Help Yourself: Kiosks Expand Roll Out in Retail

The adage that good things come to those who wait applies to self-service kiosks in retailing. Increased merchant acceptance, heightened customer demand, and enhanced access to information that helps drive purchasing decisions are among the reasons why retailers are increasingly rolling out self-service solution.
According to a study by IHL Consulting Group, self-service kiosks are no longer just for large chains and big-box players. In the study IHL conducted last year, consumers are on pace to spend more than $525 billion at self-checkout lanes, ticketing kiosks and other self-service machines, an increase from $438 billion in 2006.
"The revenue generated by self-service transactions should continue this pace of growth in the coming years," says Greg Buzek, IHL Consulting's president. IHL estimates that transactions rung up at self-service stations will rise 18 percent in 2008, with demand for self-checkout systems and other self-service applications pushing the dollar value of self-service transactions to nearly $1.3 trillion by 2011.
As Kiosks Get Smaller Their Footprint Expands
Kiosks rank at the top of the list of self-service systems finding new homes in retail stores. Applications for kiosks include product specifications, merchandise location within a store, dissemination of coupons and other offers, loyalty card information, Web site access for special orders and out-of-stock items, and the completion of requests for credit and credit-line increases on store credit cards.
Miniaturization, which is allowing for the integration of complex hardware -- for example, payment acceptance hardware and sophisticated printers -- as well as for the use of kiosks in smaller spaces, is another factor spurring kiosk growth in retail.
IBM is feeding into the miniaturization trend with a recently introduced, ultra-compact self-service kiosk product line with built-in wireless capabilities and what it claims is an "industry-first" 19-inch screen. The IBM AnyPlace Kiosk wireless capability allows it to be deployed quickly and easily in almost any environment.
Enabled by a Sprint Mobile Broadband ExpressCard, or other wireless providers, consumers can connect to the Internet via kiosks inside stores and elsewhere. The IBM AnyPlace Kiosk product family also includes 17-inch and 15-inch models. A rich multi-media format on all three units encompasses full-motion video, high-quality audio, 3-D graphics and advanced infrared touch-screen technology.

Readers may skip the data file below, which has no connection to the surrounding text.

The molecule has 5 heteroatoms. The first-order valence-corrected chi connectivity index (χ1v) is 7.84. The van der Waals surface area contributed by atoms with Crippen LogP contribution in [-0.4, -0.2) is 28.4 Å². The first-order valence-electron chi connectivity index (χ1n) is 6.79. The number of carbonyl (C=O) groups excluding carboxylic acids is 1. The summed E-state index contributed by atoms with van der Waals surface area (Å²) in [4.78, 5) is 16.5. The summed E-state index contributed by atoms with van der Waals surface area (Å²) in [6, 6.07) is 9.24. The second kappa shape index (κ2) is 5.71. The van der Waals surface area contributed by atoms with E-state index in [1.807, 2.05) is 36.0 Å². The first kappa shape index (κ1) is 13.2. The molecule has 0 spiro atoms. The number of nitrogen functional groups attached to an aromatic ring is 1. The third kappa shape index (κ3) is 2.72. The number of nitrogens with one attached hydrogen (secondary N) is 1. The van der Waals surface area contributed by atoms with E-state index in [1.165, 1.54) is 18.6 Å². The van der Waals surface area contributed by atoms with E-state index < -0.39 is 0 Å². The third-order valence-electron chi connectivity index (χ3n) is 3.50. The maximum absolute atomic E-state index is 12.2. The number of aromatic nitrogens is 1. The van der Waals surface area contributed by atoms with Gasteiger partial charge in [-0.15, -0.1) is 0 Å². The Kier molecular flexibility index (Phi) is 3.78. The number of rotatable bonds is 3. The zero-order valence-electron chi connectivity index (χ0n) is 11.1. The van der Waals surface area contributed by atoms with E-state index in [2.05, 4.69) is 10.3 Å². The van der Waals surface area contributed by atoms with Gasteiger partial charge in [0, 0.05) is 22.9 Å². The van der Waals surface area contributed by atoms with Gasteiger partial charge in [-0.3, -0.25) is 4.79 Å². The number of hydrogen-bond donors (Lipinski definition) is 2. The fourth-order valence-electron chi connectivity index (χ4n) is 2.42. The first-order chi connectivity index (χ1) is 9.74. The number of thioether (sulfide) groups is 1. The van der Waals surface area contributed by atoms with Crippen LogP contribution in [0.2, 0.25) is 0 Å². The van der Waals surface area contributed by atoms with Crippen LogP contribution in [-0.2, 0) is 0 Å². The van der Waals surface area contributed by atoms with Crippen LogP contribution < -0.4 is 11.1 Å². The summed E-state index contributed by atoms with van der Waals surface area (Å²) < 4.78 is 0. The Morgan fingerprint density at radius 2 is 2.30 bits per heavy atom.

As part of the product line, IBM has also rolled out a feature that enables the AnyPlace Kiosk to function as a flexible POS system. The solution leverages integrated wireless, optional WAN and a range of integrated touch screens.
Kiosks in Retail Go Together Like Wine and Cheese
An equally important factor in kiosks' growth is the debut of highly specialized kiosk applications. Under a joint venture operating as Wine Market Tech, WineMiner LLC ( and Southwest Georgia Technology Services have configured Wine Market Kiosk, a second-generation wine, recipe and cheese pairing kiosk.
The application pairs content from the consumer Web site with enterprise kiosk technology from Southwest Georgia Technology Services. Wine Market Kiosk enables retailers to select from a variety of four application modules to best suit their environment.
"By providing basic wine, cheese, recipes and meal match modules, each retailer can determine which features and functions best meet their distinct image," says Jon Holland, president, and Wine Market Kiosk.
The application is designed to be scalable to any retail environment and may be fully integrated with retailers' POS servers, ensuring that stores' wine inventory and prices are reflected on the kiosk.
The potential of kiosks to contribute to upselling is am important part of its growing appeal and suggestive selling is being built into kiosk applications. For instance, in a deli environment, kiosk software can be programmed to 'ask' shoppers if they want a pound of cheese to go with their pound of ham, or even suggest that the cheese is on sale. In a do-it-yourself environment, it can present a message to a customer who is buying.
The next wave in kiosks will likely involve increased deployment of applications that allow customers to interact with a single unit for multiple purposes, enhancing customer convenience and conserving hardware costs.
Giant Food Stores, based in Carlisle, Pennsylvania, has already jumped on this bandwagon with its Shopping Solutions kiosk system. It comprises IBM Anyplace kiosks equipped with Symbol Technologies MS 3207 MiniScan scanners and LCD digital media screens.
Customers can use the kiosks to perform a variety of tasks, ranging from placing deli or bakery orders to refilling prescriptions, to searching for and printing out recipes on printers from Practical Automation. Applications developed by Agilysis permit shoppers to access personalized offers and coupons (based on their purchasing histories and pulled from Giant's loyalty card database via a scan of their loyalty cards), as well as to look up prices on various products throughout the store.
This story is based on the story Help Yourself that first appeard in VSR magazine, an Edgell Communications publication.
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